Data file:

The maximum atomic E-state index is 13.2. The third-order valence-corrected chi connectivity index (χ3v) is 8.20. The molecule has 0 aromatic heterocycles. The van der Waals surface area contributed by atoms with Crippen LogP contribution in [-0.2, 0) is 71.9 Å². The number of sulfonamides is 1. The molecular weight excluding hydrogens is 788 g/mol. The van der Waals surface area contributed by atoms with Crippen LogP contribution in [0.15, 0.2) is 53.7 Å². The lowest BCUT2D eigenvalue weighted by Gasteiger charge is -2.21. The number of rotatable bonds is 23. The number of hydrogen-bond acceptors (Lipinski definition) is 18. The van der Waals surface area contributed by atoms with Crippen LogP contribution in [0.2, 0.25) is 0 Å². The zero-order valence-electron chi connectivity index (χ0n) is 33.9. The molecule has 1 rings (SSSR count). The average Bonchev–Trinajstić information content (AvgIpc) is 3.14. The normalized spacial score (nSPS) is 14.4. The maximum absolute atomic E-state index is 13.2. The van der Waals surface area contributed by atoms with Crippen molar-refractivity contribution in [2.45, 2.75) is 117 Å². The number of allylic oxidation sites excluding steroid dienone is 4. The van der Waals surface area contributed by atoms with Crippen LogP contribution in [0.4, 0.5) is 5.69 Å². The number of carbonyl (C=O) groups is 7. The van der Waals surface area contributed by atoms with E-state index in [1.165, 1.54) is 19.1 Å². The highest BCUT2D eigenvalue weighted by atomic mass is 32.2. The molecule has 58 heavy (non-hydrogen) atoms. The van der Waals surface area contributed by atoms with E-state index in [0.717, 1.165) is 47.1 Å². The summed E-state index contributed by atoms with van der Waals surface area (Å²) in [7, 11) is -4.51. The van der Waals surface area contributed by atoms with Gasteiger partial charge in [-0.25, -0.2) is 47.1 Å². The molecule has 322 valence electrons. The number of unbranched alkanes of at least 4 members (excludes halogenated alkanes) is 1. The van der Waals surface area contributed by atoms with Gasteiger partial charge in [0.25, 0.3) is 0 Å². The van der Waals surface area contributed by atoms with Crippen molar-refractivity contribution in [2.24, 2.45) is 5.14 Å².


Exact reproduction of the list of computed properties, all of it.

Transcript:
The maximum atomic E-state index is 13.2. The third-order valence-corrected chi connectivity index (χ3v) is 8.20. The molecule has 0 aromatic heterocycles. The van der Waals surface area contributed by atoms with Crippen LogP contribution in [-0.2, 0) is 71.9 Å². The number of sulfonamides is 1. The molecular weight excluding hydrogens is 788 g/mol. The van der Waals surface area contributed by atoms with Crippen LogP contribution in [0.15, 0.2) is 53.7 Å². The lowest BCUT2D eigenvalue weighted by Gasteiger charge is -2.21. The number of rotatable bonds is 23. The number of hydrogen-bond acceptors (Lipinski definition) is 18. The van der Waals surface area contributed by atoms with Crippen LogP contribution in [0.2, 0.25) is 0 Å². The zero-order valence-electron chi connectivity index (χ0n) is 33.9. The molecule has 1 rings (SSSR count). The average Bonchev–Trinajstić information content (AvgIpc) is 3.14. The normalized spacial score (nSPS) is 14.4. The maximum absolute atomic E-state index is 13.2. The van der Waals surface area contributed by atoms with Crippen molar-refractivity contribution in [2.45, 2.75) is 117 Å². The number of allylic oxidation sites excluding steroid dienone is 4. The van der Waals surface area contributed by atoms with Crippen LogP contribution in [0.4, 0.5) is 5.69 Å². The number of carbonyl (C=O) groups is 7. The van der Waals surface area contributed by atoms with E-state index in [1.165, 1.54) is 19.1 Å². The highest BCUT2D eigenvalue weighted by atomic mass is 32.2. The molecule has 58 heavy (non-hydrogen) atoms. The van der Waals surface area contributed by atoms with E-state index in [0.717, 1.165) is 47.1 Å². The summed E-state index contributed by atoms with van der Waals surface area (Å²) in [7, 11) is -4.51. The van der Waals surface area contributed by atoms with Gasteiger partial charge in [-0.25, -0.2) is 47.1 Å². The molecule has 322 valence electrons. The number of unbranched alkanes of at least 4 members (excludes halogenated alkanes) is 1. The van der Waals surface area contributed by atoms with Gasteiger partial charge in [0.25, 0.3) is 0 Å². The van der Waals surface area contributed by atoms with Crippen molar-refractivity contribution in [2.24, 2.45) is 5.14 Å².